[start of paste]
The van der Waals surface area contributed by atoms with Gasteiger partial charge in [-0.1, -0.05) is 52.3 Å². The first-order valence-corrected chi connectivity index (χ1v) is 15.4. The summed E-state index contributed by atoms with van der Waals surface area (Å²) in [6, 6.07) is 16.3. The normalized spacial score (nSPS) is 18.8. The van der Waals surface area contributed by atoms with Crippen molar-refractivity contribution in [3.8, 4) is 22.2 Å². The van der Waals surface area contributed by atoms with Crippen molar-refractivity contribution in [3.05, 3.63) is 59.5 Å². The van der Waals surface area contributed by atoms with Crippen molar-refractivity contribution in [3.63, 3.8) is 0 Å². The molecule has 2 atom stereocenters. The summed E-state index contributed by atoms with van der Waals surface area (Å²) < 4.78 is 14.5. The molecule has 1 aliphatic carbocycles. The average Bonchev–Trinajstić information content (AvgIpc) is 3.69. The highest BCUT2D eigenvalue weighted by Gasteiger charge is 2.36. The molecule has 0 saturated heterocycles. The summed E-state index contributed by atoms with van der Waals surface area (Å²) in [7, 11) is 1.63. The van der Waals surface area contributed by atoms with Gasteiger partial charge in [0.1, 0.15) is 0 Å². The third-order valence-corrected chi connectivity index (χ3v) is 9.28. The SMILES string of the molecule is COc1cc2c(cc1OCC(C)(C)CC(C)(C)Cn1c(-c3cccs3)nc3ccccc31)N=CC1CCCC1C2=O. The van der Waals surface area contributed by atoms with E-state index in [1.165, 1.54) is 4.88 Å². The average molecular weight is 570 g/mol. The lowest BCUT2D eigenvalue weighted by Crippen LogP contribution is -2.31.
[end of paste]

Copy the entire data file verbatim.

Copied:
The van der Waals surface area contributed by atoms with Gasteiger partial charge in [-0.1, -0.05) is 52.3 Å². The first-order valence-corrected chi connectivity index (χ1v) is 15.4. The summed E-state index contributed by atoms with van der Waals surface area (Å²) in [6, 6.07) is 16.3. The normalized spacial score (nSPS) is 18.8. The van der Waals surface area contributed by atoms with Crippen molar-refractivity contribution in [3.8, 4) is 22.2 Å². The van der Waals surface area contributed by atoms with Crippen molar-refractivity contribution in [3.05, 3.63) is 59.5 Å². The van der Waals surface area contributed by atoms with Crippen molar-refractivity contribution in [3.63, 3.8) is 0 Å². The molecule has 2 atom stereocenters. The summed E-state index contributed by atoms with van der Waals surface area (Å²) < 4.78 is 14.5. The molecule has 1 aliphatic carbocycles. The average Bonchev–Trinajstić information content (AvgIpc) is 3.69. The highest BCUT2D eigenvalue weighted by Gasteiger charge is 2.36. The molecule has 0 saturated heterocycles. The summed E-state index contributed by atoms with van der Waals surface area (Å²) in [7, 11) is 1.63. The van der Waals surface area contributed by atoms with Gasteiger partial charge in [0.1, 0.15) is 0 Å². The third-order valence-corrected chi connectivity index (χ3v) is 9.28. The SMILES string of the molecule is COc1cc2c(cc1OCC(C)(C)CC(C)(C)Cn1c(-c3cccs3)nc3ccccc31)N=CC1CCCC1C2=O. The van der Waals surface area contributed by atoms with E-state index in [1.165, 1.54) is 4.88 Å². The average molecular weight is 570 g/mol. The lowest BCUT2D eigenvalue weighted by Crippen LogP contribution is -2.31.